This post was last updated on March 23rd, 2021 at 11:47 am.
Here’s the final part of this two part series. If you missed the first part please read it here.
Let’s compare two Software packages (A & B) and explain what Feature Cost may look like. 1.) Software A cost $500 and the church verified that it can do 90 desired features. 2.) Software B cost $2500 and you verified it does 110 features. The inclination would be to go with the one that has more features (Software B) but at what cost? For Software A the Feature Cost is $5.55/feature ($500/90 features = $5.55). Using the same equation for Software B, the per feature cost is $22.72 (2500/110 = $22.72).
Using the feature cost as a decision-making tool — Are those extra 20 features worth spending 4 times as much for the software? In some cases it may, but I would believe that those extra 20 features are what I call fluff features. The church’s leadership should take a hard look at those features and internal processes for their importance. Another consideration is that the better valued software may still be able accomplish the task, but it isn’t as easy – so to speak. For example, maybe you have to look at two reports instead of one to get the data that you want.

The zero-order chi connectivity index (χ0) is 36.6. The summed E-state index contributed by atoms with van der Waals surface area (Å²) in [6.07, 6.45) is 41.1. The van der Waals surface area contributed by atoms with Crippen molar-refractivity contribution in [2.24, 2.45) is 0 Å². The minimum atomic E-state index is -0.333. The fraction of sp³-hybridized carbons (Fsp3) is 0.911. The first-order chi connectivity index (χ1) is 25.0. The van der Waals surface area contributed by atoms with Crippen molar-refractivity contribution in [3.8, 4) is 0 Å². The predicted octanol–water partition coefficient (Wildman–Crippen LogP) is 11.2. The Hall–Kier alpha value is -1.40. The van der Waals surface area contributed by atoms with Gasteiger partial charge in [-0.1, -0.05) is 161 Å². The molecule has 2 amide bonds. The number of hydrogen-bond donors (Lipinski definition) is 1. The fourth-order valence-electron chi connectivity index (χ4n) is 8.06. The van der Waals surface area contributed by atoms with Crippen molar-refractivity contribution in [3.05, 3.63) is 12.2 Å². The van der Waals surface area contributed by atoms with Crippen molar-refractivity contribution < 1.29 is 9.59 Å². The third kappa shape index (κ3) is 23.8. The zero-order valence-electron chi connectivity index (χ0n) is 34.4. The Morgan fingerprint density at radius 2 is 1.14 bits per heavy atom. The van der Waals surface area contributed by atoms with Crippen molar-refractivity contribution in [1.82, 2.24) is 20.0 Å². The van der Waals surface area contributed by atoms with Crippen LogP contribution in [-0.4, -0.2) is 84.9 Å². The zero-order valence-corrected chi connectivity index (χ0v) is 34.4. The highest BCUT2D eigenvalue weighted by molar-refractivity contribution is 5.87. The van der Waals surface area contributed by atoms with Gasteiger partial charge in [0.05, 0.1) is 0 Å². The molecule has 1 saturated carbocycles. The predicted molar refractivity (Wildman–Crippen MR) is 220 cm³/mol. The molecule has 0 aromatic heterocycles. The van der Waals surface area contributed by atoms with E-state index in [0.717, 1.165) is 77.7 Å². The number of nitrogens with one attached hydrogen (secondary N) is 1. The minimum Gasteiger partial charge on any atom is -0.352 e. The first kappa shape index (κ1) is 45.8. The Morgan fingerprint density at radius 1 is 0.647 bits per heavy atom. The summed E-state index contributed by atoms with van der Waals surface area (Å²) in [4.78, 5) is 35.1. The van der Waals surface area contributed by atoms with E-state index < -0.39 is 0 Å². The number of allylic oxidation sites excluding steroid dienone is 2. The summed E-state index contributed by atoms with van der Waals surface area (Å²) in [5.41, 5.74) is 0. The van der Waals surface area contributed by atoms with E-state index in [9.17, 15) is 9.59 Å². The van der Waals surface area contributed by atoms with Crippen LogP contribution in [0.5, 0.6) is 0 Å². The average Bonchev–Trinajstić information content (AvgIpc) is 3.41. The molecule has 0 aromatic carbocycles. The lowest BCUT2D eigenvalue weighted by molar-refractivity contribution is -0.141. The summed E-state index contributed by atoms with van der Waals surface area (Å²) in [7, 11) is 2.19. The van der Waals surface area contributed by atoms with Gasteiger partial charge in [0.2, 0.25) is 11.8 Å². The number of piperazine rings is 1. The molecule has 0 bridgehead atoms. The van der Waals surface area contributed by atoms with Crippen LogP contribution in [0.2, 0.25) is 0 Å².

Rarely does church software provide every feature you need. As you are making your list of features, you should verify each feature by seeing a demo, then mark it off the list. This gives a total number of features that the software can provide based on the church’s needs. At this point you could weigh each feature but sometimes that skews results. I like to know each scenario – 1.) the weighted numbers and 2.) a separate list with each feature carrying the same weight. Why? It gives me a more complete picture as shown in the example below.
Many church software packages don’t have a church accounting fund module, unlike IconCMO. Fund accounting is an essential part of maintaining any ministry because without, the ministry could end up closing their doors. Church systems that provide fund accounting provide more value than non-fund accounting systems. In a weighted scenario (1) church leadership may not deem church accounting important at all, thus making fund accounting packages appear less valued. In scenario (2), packages with fund accounting are treated equally. As a church leader I want to know both.
Does church software have dramatic price difference between software providers? Absolutely! There’s church software that cost $300.00 up to $10,000+ or more a year, with similar feature sets. It comes down to what the church needs or willing forgoes, and at what price are they willing to pay for features that they may not need. When evaluating software, value is more important then price.
Generally speaking, a software package that has all the basics covered with the lowest cost per feature, is a more valuable product.